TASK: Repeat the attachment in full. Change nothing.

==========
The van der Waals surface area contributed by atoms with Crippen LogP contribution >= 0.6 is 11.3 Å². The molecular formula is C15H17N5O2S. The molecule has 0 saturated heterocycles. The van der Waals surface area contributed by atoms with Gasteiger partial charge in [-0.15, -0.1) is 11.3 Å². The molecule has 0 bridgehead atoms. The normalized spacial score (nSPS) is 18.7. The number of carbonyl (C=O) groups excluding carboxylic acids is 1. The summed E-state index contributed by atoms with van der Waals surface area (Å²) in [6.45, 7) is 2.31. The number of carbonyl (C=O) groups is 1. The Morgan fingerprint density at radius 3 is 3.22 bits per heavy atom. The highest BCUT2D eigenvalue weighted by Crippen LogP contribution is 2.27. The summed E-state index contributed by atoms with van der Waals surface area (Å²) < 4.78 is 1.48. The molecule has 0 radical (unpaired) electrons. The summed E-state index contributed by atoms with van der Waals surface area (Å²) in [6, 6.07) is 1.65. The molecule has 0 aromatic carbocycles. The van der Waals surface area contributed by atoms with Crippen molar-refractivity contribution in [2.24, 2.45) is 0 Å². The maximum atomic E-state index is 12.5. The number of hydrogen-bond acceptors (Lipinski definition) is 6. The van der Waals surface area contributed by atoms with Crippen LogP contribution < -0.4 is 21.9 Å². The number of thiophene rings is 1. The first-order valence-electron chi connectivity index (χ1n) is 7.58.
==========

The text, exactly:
The van der Waals surface area contributed by atoms with Crippen LogP contribution >= 0.6 is 11.3 Å². The molecular formula is C15H17N5O2S. The molecule has 0 saturated heterocycles. The van der Waals surface area contributed by atoms with Gasteiger partial charge in [-0.15, -0.1) is 11.3 Å². The molecule has 0 bridgehead atoms. The normalized spacial score (nSPS) is 18.7. The number of carbonyl (C=O) groups excluding carboxylic acids is 1. The summed E-state index contributed by atoms with van der Waals surface area (Å²) in [6.45, 7) is 2.31. The number of carbonyl (C=O) groups is 1. The Morgan fingerprint density at radius 3 is 3.22 bits per heavy atom. The highest BCUT2D eigenvalue weighted by Crippen LogP contribution is 2.27. The summed E-state index contributed by atoms with van der Waals surface area (Å²) < 4.78 is 1.48. The molecule has 0 radical (unpaired) electrons. The summed E-state index contributed by atoms with van der Waals surface area (Å²) in [6, 6.07) is 1.65. The molecule has 0 aromatic carbocycles. The van der Waals surface area contributed by atoms with Crippen molar-refractivity contribution in [2.24, 2.45) is 0 Å². The maximum atomic E-state index is 12.5. The number of hydrogen-bond acceptors (Lipinski definition) is 6. The van der Waals surface area contributed by atoms with Crippen LogP contribution < -0.4 is 21.9 Å². The number of thiophene rings is 1. The first-order valence-electron chi connectivity index (χ1n) is 7.58.